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Plant, Krauss Turn Odd Pairing Into Platinum
They started out as an odd kind of Trans Atlantic musical couple.
Now they’re platinumcertified, Grammy Awardwinning darlings with a sold-out concert tour and plans — or at least hopes — to keep it all going.
Eyebrows certainly raised when Led Zeppelin singer Robert Plant and contemporary bluegrass star Alison Krauss decided to record an album together.
But since last October’s release of “Raising Sand,” a collection of American roots music treated with arresting ambience by producer TBone Burnett, it’s become clear how the strange can turn sublime.
Amidst universally fawning reviews, “Raising Sand” debuted at No. 2 on the Billboard 200 chart — the highest U.S. chart position for either artist’s solo work. It’s sold more than a million copies, and the duo’s spirited take on the Everly Brothers’ “Gone Gone Gone (Done Moved On)” took home a Grammy for Best Pop Collaboration with Vocals.
Not surprisingly, Plant and Krauss say they’re having the time of their lives — but for reasons other than the commercial accomplishments of “Raising Sand.”
“It’s become quite an illumination, really,” says Plant, 59. “I never saw myself as somebody who could sing with anybody else, ’cause any band I was in was based around black riffs ... and most of the band members I’ve played with have never really wanted to sing. It was all about rhythm ... kind of, until now. What has been created between the chemistry between the three of us has its own kind of genre, really.”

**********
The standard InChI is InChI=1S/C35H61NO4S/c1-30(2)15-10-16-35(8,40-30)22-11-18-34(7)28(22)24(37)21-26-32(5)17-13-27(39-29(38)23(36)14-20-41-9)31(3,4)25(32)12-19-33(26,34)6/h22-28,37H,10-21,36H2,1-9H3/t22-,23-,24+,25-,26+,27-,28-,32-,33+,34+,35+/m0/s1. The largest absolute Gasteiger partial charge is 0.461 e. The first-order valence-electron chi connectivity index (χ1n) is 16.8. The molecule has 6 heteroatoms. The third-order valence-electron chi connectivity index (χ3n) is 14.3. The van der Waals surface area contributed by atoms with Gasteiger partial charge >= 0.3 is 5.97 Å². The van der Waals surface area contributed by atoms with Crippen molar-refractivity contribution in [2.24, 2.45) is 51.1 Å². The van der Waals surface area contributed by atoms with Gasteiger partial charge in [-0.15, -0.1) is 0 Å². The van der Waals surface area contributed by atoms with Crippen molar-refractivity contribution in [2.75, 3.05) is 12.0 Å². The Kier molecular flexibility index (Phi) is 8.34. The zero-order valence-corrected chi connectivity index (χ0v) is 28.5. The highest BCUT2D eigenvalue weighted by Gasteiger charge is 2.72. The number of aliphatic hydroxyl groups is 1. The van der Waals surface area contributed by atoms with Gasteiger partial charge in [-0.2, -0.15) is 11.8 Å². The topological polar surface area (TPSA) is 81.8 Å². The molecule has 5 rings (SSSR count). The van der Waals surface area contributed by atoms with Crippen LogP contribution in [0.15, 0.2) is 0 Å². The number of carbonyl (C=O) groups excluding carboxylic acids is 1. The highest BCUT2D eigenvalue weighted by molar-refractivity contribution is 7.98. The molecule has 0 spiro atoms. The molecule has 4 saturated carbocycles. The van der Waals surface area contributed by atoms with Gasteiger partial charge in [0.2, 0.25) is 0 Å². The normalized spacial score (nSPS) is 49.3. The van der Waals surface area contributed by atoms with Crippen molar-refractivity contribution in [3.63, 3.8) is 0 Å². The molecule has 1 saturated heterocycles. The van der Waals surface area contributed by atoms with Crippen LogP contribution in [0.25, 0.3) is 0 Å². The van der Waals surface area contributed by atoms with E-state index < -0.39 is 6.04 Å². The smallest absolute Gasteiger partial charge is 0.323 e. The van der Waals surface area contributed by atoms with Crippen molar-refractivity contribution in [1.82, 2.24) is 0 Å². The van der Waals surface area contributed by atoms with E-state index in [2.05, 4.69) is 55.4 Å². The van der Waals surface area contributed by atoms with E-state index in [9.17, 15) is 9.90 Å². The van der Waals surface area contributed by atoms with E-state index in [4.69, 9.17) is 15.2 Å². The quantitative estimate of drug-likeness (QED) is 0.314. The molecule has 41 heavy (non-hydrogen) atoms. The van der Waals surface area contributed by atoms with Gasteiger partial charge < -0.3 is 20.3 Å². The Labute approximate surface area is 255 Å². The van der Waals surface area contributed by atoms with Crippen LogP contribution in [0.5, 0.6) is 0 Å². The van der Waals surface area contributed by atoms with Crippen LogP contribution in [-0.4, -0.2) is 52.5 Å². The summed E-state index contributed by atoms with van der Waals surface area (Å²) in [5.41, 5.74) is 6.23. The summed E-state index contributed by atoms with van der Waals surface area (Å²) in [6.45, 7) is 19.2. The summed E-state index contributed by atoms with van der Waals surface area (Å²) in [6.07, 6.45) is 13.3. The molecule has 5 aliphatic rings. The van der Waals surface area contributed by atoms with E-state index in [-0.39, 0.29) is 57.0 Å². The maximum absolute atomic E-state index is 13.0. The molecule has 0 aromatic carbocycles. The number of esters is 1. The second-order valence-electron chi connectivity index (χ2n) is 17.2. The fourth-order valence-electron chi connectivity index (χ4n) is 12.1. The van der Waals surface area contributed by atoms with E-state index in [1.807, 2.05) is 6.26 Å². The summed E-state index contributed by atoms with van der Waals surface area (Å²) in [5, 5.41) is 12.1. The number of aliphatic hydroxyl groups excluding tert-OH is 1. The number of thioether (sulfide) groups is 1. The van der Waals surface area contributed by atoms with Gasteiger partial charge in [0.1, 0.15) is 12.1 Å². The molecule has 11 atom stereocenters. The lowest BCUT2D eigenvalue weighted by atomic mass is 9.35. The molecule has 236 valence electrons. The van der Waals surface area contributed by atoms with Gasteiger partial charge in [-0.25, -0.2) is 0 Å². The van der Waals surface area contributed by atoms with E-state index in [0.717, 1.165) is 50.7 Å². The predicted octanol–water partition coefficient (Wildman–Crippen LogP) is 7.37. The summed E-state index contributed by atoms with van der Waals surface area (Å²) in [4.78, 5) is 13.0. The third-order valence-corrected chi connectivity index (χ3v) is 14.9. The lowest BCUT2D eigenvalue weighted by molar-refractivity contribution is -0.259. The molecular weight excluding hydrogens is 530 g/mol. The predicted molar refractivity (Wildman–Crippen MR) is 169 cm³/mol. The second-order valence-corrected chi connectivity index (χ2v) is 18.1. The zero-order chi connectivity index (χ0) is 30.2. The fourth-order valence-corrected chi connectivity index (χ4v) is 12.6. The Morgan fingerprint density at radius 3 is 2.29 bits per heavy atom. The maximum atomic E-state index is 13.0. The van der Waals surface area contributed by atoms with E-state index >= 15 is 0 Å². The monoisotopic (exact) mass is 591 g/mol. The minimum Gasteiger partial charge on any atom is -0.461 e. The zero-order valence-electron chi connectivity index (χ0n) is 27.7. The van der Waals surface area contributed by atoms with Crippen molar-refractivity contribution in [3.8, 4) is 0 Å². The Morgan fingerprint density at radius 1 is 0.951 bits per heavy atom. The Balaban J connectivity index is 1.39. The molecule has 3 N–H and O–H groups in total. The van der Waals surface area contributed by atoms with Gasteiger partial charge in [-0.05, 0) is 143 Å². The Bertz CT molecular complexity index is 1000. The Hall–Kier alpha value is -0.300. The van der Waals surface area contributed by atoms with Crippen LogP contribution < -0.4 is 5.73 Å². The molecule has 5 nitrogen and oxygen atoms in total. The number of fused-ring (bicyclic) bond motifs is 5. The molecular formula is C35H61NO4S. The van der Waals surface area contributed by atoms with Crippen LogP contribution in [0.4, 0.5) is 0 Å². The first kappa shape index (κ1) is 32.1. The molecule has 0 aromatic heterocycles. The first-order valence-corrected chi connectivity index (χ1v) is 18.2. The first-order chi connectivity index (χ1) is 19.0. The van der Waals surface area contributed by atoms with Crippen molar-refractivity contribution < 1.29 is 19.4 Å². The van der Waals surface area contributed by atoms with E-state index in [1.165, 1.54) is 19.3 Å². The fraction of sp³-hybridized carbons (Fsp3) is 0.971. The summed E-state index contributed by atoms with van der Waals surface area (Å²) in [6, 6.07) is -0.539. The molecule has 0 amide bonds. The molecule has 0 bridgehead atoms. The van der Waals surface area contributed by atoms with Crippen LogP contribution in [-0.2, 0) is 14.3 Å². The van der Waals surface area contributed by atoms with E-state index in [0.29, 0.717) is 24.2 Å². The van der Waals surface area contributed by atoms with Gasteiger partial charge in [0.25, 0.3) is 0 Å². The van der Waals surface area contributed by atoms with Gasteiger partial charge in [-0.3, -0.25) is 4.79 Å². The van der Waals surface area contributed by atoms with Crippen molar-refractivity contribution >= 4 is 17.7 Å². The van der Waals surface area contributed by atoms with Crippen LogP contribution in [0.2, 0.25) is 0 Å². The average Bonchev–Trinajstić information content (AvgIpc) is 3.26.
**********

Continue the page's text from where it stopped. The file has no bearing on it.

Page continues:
Krauss, 36, adds that playing live shows has only enriched the experience for her.
“I’m learning about spontaneity within a show,” she says. “I’ve always been in a rather controlled environment ... with the same people, forever. This has been really interesting on many levels, especially musically. It’s a completely different animal than what I’m used to.” T-Bone Burnett
But while the artistic rewards are paramount, producer f Burnett says the reception Y? of “Raising Sand” has been “very surprising.”
“This was one of those records none of us made with even a thought of selling it,” he explains. “If we had wanted to make a commercial record, we certainly wouldn’t have made the record we made. But how well it’s done ... yeah, that completely shocks me.”
The first grains of “Raising Sand” were raked in November of 2004, when Plant approached Krauss to sing with him at an American Music Masters tribute to Leadbelly at the Rock and Roll Hall of Fame and Museum in Cleveland. Krauss says now that while Leadbelly’s music “wasn’t in the right range” for the two of them, she was intrigued by the possibility of doing more work together.
“The minute I met Robert I thought, ‘Oh my goodness, this will be fun,’” she recalls. “I was very taken by him and his personality and excitement and his interest in traditional music. I knew that it was an interesting personality match and our voices did sound good together.
“I thought it would be a very interesting thing. Whether or not it would work we didn’t know ’til we got in the studio.”